• Thanks for your help Steve

    Steve Jones - SSC Editor wrote:

    Using them on once instance works, but you still have a name resolution issue. The db names are different, so the connection string is different. I guess you can repoint the default_db for logins, but this still feels like a place for a change that could impact the exact duplicate.

    The "name resolution issue"?

    I am envisaging:

    I have a "MyApp" database, and other 3rd party databases "OtherDB1" and "OtherDB2"

    On DEV (whether VM or Instance) these will be named

    MyApp_DEV and DEV_OtherDB1 and DEV_OtherDB2

    (I have a separate reason for using Suffix on the first, and Prefix on the others)

    and thus on QA they will be

    MyApp_QA and QA_OtherDB1 and QA_OtherDB2

    In my "MyApp" databases I will change the SYNONYMS to the 3rd party databases to reference them by those PREFIX-names. The copies of those 3rd party databases will be the in "local" SQL VM/Instance - so all the DEV DBs in the DEV SQL VM/Instance

    My DEV APP is a Browser based app. So the Sub-Domain I use will have its own IIS website, and that will have a CONFIG file with Connect String which will connect be to DEV VM/Instance and the appropriate "MyApp_DEV" database. Also the "login"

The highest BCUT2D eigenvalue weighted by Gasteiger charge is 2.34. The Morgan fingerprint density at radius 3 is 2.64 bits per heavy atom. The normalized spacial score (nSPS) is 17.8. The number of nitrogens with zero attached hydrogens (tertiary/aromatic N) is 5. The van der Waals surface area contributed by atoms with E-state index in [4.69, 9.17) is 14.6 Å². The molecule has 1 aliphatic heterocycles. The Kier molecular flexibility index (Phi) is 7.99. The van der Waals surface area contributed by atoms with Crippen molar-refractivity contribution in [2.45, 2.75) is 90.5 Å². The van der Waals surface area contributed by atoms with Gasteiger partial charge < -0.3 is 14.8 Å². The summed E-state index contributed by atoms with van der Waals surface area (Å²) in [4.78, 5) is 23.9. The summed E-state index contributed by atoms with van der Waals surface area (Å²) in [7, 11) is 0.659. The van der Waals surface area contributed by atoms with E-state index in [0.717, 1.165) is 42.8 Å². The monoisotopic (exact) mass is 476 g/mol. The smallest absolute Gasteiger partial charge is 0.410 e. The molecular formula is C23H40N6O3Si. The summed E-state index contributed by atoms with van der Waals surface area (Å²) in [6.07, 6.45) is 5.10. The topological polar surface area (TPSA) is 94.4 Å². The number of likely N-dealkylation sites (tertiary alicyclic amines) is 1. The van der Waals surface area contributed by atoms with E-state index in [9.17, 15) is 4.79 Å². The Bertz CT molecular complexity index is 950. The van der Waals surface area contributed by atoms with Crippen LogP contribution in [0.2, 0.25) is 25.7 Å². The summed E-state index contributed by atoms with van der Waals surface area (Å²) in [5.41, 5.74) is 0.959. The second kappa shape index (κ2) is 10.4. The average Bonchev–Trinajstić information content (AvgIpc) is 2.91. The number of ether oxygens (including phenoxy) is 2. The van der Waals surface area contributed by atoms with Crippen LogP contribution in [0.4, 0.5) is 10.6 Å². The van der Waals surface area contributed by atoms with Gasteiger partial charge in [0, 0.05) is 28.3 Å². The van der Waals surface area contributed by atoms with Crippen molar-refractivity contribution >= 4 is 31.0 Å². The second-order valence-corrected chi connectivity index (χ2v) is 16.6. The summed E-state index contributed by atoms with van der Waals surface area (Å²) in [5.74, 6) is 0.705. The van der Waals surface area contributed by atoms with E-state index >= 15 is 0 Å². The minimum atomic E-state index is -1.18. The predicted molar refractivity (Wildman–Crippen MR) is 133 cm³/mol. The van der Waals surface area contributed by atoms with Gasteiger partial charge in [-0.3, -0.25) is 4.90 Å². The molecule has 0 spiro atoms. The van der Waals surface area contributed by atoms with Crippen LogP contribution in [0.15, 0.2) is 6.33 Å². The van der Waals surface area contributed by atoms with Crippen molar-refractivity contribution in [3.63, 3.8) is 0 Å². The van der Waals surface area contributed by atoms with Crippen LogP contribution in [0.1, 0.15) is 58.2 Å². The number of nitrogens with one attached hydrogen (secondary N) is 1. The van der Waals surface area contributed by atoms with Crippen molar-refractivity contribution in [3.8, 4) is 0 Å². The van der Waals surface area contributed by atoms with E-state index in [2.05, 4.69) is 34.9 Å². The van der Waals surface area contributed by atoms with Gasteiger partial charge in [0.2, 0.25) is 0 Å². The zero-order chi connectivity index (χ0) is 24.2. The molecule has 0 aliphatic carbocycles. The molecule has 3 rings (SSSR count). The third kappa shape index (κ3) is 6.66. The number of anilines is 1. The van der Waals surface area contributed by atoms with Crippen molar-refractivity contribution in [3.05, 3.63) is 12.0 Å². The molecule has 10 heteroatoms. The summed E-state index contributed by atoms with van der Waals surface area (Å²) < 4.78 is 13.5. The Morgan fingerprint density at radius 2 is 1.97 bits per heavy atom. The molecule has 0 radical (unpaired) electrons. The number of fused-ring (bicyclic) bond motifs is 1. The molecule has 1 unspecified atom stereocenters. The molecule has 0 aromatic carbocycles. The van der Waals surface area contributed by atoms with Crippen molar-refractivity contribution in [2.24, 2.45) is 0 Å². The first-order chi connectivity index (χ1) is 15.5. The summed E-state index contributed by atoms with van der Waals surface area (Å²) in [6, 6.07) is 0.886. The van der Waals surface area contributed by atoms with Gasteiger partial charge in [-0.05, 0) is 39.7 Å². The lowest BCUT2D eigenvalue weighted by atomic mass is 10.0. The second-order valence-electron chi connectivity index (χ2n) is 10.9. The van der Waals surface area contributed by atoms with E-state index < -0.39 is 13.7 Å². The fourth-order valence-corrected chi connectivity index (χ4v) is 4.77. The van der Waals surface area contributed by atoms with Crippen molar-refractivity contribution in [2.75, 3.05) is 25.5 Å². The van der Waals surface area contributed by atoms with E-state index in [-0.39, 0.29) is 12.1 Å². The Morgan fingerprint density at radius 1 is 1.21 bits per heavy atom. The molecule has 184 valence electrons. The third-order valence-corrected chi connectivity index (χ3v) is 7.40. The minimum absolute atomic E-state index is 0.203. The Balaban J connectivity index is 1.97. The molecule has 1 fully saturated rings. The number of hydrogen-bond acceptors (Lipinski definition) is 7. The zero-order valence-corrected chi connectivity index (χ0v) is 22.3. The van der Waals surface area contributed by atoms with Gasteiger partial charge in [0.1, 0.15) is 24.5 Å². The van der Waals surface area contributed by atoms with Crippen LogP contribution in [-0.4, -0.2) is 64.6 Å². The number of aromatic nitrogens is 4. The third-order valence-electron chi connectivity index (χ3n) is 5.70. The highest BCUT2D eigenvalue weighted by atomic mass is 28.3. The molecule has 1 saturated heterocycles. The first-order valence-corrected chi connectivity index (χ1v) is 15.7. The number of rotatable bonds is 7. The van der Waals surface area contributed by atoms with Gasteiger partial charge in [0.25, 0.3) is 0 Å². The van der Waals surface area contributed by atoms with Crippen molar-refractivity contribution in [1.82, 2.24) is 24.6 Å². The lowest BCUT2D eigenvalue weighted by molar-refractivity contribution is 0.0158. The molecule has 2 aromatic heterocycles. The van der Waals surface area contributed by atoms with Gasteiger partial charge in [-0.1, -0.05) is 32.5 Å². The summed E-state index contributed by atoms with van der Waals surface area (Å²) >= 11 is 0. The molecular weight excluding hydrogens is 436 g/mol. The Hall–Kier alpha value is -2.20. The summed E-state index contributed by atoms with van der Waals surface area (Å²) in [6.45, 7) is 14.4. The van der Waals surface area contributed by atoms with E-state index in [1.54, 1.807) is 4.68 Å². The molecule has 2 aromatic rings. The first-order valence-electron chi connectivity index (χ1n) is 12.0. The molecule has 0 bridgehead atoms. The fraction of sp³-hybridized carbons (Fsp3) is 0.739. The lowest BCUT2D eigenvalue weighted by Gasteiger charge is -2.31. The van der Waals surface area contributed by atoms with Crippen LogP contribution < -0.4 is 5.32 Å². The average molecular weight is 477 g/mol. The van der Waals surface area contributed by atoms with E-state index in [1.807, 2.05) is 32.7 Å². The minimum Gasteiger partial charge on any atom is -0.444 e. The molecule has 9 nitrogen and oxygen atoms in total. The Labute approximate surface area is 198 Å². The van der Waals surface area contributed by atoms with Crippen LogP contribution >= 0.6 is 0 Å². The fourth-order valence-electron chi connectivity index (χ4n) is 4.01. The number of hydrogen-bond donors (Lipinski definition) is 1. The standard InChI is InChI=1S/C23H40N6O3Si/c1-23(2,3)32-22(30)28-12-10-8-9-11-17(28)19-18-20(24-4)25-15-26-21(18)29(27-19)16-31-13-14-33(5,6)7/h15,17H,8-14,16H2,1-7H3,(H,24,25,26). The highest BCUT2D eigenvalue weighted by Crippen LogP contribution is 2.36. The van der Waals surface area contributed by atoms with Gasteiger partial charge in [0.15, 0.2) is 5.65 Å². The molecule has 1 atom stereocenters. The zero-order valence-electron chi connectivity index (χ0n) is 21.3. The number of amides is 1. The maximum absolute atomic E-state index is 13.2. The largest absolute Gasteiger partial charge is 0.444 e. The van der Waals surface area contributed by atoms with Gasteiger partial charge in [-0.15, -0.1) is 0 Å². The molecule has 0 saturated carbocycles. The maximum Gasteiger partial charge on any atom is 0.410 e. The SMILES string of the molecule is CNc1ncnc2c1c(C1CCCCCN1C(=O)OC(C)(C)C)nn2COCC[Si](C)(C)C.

That Login will have permissions to access DEV_OtherDB1 and DEV_OtherDB2

    That's my plan. If you can see any snags that would be appreciated

    Given that planned environment are there and Pros / Cons to VM vs Instance? (i.e. where VM would be a separate VM for each of DEV, TEST, QA and Instance would be one SQL VM with a separate INSTANCE for each of DEV, TEST, QA)

    The thing I think I am most keen to achieve is minimum dedicated / reserved physical hardware

    I also want to prove that ALL access to 3rd Party Databases goes through SYNONYMs and there is no accidental hardwired code accessing them. The way I plan to achieve this is the deliberate prefix-naming of "DEV_xxx" on the 3rd party database. On the TEST and QA environments the prefixes will be different (and the SYNONYMs changed as appropriate) so any accidental direct reference hardwired code should break once it gets to TEST .. .QA

    I presume on either a VM or an INSTANCE if I am in TEST then if I do

    SELECT ... FROM OtherDB1.MyTable -- that will use my SYNONYM and actually connect to TEST_OtherDB1

    SELECT ... FROM DEV_OtherDB1.MyTable -- This will fail, and will NOT connect to DEV_OTherDB1 which is in the DEV VM/Instance and is NOT a database in the current TEST VM/Instance

    If I have got that wrong, and that name separation is NOT achieved using  INSTANCEs then I definitely need VMs